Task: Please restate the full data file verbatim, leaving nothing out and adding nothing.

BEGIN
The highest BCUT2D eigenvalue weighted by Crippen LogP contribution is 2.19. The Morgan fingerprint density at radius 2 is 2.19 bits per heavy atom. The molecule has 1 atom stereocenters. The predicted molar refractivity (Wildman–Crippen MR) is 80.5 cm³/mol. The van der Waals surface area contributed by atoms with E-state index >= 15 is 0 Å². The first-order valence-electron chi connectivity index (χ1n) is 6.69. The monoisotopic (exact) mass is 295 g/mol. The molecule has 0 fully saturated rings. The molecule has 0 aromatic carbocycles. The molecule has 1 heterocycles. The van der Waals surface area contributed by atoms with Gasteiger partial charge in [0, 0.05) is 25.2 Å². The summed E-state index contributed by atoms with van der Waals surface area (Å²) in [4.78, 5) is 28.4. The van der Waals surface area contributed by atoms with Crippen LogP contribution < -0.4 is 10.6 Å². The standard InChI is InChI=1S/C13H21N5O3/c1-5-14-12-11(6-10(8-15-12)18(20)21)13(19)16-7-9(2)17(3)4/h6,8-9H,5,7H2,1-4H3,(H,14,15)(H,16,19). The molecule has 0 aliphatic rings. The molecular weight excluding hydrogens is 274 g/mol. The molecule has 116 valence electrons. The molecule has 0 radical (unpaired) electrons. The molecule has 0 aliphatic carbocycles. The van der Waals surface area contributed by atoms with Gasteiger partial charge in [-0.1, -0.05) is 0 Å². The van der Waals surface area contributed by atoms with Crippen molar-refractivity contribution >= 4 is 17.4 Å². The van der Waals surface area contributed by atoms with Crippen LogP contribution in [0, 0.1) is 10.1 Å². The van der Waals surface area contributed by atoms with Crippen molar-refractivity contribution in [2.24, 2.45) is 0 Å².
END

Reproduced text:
The highest BCUT2D eigenvalue weighted by Crippen LogP contribution is 2.19. The Morgan fingerprint density at radius 2 is 2.19 bits per heavy atom. The molecule has 1 atom stereocenters. The predicted molar refractivity (Wildman–Crippen MR) is 80.5 cm³/mol. The van der Waals surface area contributed by atoms with E-state index >= 15 is 0 Å². The first-order valence-electron chi connectivity index (χ1n) is 6.69. The monoisotopic (exact) mass is 295 g/mol. The molecule has 0 fully saturated rings. The molecule has 0 aromatic carbocycles. The molecule has 1 heterocycles. The van der Waals surface area contributed by atoms with Gasteiger partial charge in [0, 0.05) is 25.2 Å². The summed E-state index contributed by atoms with van der Waals surface area (Å²) in [4.78, 5) is 28.4. The van der Waals surface area contributed by atoms with Crippen LogP contribution < -0.4 is 10.6 Å². The standard InChI is InChI=1S/C13H21N5O3/c1-5-14-12-11(6-10(8-15-12)18(20)21)13(19)16-7-9(2)17(3)4/h6,8-9H,5,7H2,1-4H3,(H,14,15)(H,16,19). The molecule has 0 aliphatic rings. The molecular weight excluding hydrogens is 274 g/mol. The molecule has 116 valence electrons. The molecule has 0 radical (unpaired) electrons. The molecule has 0 aliphatic carbocycles. The van der Waals surface area contributed by atoms with Gasteiger partial charge in [-0.1, -0.05) is 0 Å². The van der Waals surface area contributed by atoms with Crippen molar-refractivity contribution >= 4 is 17.4 Å². The van der Waals surface area contributed by atoms with Crippen LogP contribution in [0, 0.1) is 10.1 Å². The van der Waals surface area contributed by atoms with Crippen molar-refractivity contribution in [2.24, 2.45) is 0 Å².